I am introduced and I begin…showtime! I start the group with a meditation – not guided…just a two minute experience of silence. I ask them to open their eyes and they seem receptive. After my bio, I jump into some theory on the brain and how meditation works (if you want to see the video, it is here: https://youtu.be/j0q3ejahq_8) The group seems to be hanging in there with the more dry part of the presentation. I know the good stuff is coming. My awesome videos that explain the concepts perfectly and then…it…happens! My computer starts to randomly shut down. At first it was every few minutes and then every few seconds. The tech guy wanted to switch computers but I knew my videos would only work on my computer. Every time it crashes, there is a collective and audible sigh of disappointment. I could lose my mind! But I do not. I practice what I preach and breath through the challenges. We get through the videos and then switch computers. The last few slides work flawlessly. The presentation is over. A sympathetic applause ensues. I thank them for their patience. A mindful group of attendees comes up and offers support and seemingly genuine compliments. I survived an ordeal that could have been a disaster. I have seen presenters lose their mind over technical failures. It is stressful presenting in front of a group of people who are hanging on your word – judging and evaluating. Even without technical challenges, it gets your cortisol flowing. It is during these times when mindfully focusing on your breathing can help avert disaster.
The next time you find yourself in a stressful situation, try to apply the acronym S.T.O.P. Stop what you are doing. Take a breath. Observe what is happening in your body. Plan to try a different approach.
The sense of your spirit, or consciousness, only becomes apparent when you develop the gap between the conscious mind and the subconscious mind. The conscious mind is the here and now- it is present moment thinking. The subconscious mind is habits, emotions, memories, and reactions. It is the “gap” between these two minds where the spirit exists.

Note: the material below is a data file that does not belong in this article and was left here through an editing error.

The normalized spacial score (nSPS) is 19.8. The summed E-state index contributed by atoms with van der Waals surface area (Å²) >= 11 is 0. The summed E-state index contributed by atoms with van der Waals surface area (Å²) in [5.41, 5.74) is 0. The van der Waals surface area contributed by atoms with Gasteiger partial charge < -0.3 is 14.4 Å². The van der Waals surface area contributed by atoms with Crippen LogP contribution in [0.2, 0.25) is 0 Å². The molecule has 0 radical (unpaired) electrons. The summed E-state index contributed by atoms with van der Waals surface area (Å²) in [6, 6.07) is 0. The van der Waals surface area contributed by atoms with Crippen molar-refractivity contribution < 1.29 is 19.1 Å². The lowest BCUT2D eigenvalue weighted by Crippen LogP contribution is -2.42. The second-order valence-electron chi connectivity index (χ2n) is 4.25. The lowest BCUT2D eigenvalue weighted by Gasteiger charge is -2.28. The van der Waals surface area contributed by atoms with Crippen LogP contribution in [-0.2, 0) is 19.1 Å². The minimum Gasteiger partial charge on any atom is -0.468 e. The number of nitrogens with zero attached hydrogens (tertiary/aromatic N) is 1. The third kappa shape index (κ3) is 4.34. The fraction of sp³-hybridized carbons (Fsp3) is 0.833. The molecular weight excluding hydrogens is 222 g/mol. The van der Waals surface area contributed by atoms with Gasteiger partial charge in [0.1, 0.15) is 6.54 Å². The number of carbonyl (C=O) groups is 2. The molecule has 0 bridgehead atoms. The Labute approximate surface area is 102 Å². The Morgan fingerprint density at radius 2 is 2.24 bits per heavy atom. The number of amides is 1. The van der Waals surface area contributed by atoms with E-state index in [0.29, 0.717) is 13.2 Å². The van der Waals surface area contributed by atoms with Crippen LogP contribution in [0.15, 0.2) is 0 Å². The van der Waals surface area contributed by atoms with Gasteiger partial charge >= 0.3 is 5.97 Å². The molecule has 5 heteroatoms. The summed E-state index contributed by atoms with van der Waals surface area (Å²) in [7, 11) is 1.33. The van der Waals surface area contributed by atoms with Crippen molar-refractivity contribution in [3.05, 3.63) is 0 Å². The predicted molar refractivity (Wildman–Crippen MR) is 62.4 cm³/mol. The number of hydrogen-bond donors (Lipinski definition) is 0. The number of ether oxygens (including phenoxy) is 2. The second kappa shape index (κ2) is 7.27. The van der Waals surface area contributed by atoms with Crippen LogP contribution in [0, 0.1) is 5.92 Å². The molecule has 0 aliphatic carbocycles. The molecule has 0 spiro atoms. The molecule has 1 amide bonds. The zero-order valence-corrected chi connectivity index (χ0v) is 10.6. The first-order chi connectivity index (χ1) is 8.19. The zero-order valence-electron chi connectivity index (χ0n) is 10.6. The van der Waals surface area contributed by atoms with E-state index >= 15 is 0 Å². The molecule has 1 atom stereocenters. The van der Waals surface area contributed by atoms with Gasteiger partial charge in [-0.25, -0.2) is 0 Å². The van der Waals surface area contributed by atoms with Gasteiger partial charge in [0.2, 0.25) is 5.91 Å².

By developing an awareness of the separation between the two minds, you develop the space for consciousness to exist and to grow. In other words, you grow to know and develop your spirit. The more you expand the space between the conscious mind and the subconscious mind, the more apparent your spirit becomes. You gradually become aware that spirt does not exist in the mind, or in any one place, but is everywhere and in every cell of your body. It is only through the separation of two minds that you can begin to experience it.
Spirit or consciousness is not matter. It is energy; it is light. It is the energetic wave produced by matter but it is not matter. This energy is subtle. It is not easily measured by the equipment we have today, but it can be sensed. We can learn to sense other spirits, too. By expanding the gap between the two minds, we become more and more aware of the field of consciousness giving rise to spirit. We realize that this space created is consciousness, and that consciousness is spirt.
We then become aware that our emanating field of consciousness is connected to all other spirits – differing only in vibration. We see that our spirit is vibrating out, and is transmitting and receiving the waves of all other spirits. We realize that we are not alone. We are all connected to each other, and all other spirits, in this universe and other multiverses.
As we continue to expand our consciousness, we realize that we are not who we think we are, or we are not who we thought we were. We are spirit, which is energy, which is information. We are a vibrating field of information contained over many lifetimes. We begin to realize that our only purpose is the sharing of the information contained in the vibration of our spirit. We do this not by words but by extending our spirit outwards. This, by definition, is love, “Extending your spirit out to help another spirit.”
As a physical form, we do not matter. As a spirit, we are not matter.
We exist to love one another. We will eventually realize this in this lifetime or another. Nothing else matters. Every ascended master, prophet, or sage realized this before physical emancipation. Love is all there is. Energy is love and spirit is energy.
It has always been with you; waiting for you to open the gap for consciousness to allow the spirit to flourish and gain power. Before any of this can happen…we must create the gap. Witness the difference between your chattering mind and your conscious mind. When you perceive the difference, the gap begins to open and spirit begins to shine.
Patience is required in the process. Keep practicing expanding the gap by witnessing the two minds. With practice, the gap opens wider and awareness of true self begins. You realize that you are not your ego, or your hairstyle, or your waist size, or your bank account – you are a spirit. You are energy. You are not alone. You are here to share your information. You are here to love.